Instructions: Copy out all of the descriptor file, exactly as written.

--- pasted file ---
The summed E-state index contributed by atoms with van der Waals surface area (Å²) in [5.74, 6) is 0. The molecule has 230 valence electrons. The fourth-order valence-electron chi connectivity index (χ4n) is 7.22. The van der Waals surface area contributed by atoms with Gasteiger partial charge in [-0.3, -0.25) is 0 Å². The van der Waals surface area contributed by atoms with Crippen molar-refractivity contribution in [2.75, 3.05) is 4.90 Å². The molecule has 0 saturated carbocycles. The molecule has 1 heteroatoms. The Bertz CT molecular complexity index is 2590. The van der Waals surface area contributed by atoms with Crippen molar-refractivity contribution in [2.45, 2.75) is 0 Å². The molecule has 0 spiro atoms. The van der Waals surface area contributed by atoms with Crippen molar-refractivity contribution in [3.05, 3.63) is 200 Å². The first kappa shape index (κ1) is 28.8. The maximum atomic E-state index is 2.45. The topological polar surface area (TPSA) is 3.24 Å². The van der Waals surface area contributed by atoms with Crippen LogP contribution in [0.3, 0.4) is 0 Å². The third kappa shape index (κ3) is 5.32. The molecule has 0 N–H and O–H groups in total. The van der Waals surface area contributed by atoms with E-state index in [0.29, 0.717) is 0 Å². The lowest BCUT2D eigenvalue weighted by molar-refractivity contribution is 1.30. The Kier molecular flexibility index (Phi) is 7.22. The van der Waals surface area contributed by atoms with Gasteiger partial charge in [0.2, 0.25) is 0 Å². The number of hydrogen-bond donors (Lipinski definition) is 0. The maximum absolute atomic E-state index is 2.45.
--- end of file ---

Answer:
The summed E-state index contributed by atoms with van der Waals surface area (Å²) in [5.74, 6) is 0. The molecule has 230 valence electrons. The fourth-order valence-electron chi connectivity index (χ4n) is 7.22. The van der Waals surface area contributed by atoms with Gasteiger partial charge in [-0.3, -0.25) is 0 Å². The van der Waals surface area contributed by atoms with Crippen molar-refractivity contribution in [2.75, 3.05) is 4.90 Å². The molecule has 0 saturated carbocycles. The molecule has 1 heteroatoms. The Bertz CT molecular complexity index is 2590. The van der Waals surface area contributed by atoms with Crippen molar-refractivity contribution in [2.45, 2.75) is 0 Å². The molecule has 0 spiro atoms. The van der Waals surface area contributed by atoms with Crippen molar-refractivity contribution in [3.05, 3.63) is 200 Å². The first kappa shape index (κ1) is 28.8. The maximum atomic E-state index is 2.45. The topological polar surface area (TPSA) is 3.24 Å². The van der Waals surface area contributed by atoms with Crippen LogP contribution in [0.3, 0.4) is 0 Å². The third kappa shape index (κ3) is 5.32. The molecule has 0 N–H and O–H groups in total. The van der Waals surface area contributed by atoms with E-state index in [0.29, 0.717) is 0 Å². The lowest BCUT2D eigenvalue weighted by molar-refractivity contribution is 1.30. The Kier molecular flexibility index (Phi) is 7.22. The van der Waals surface area contributed by atoms with Gasteiger partial charge in [0.2, 0.25) is 0 Å². The number of hydrogen-bond donors (Lipinski definition) is 0. The maximum absolute atomic E-state index is 2.45.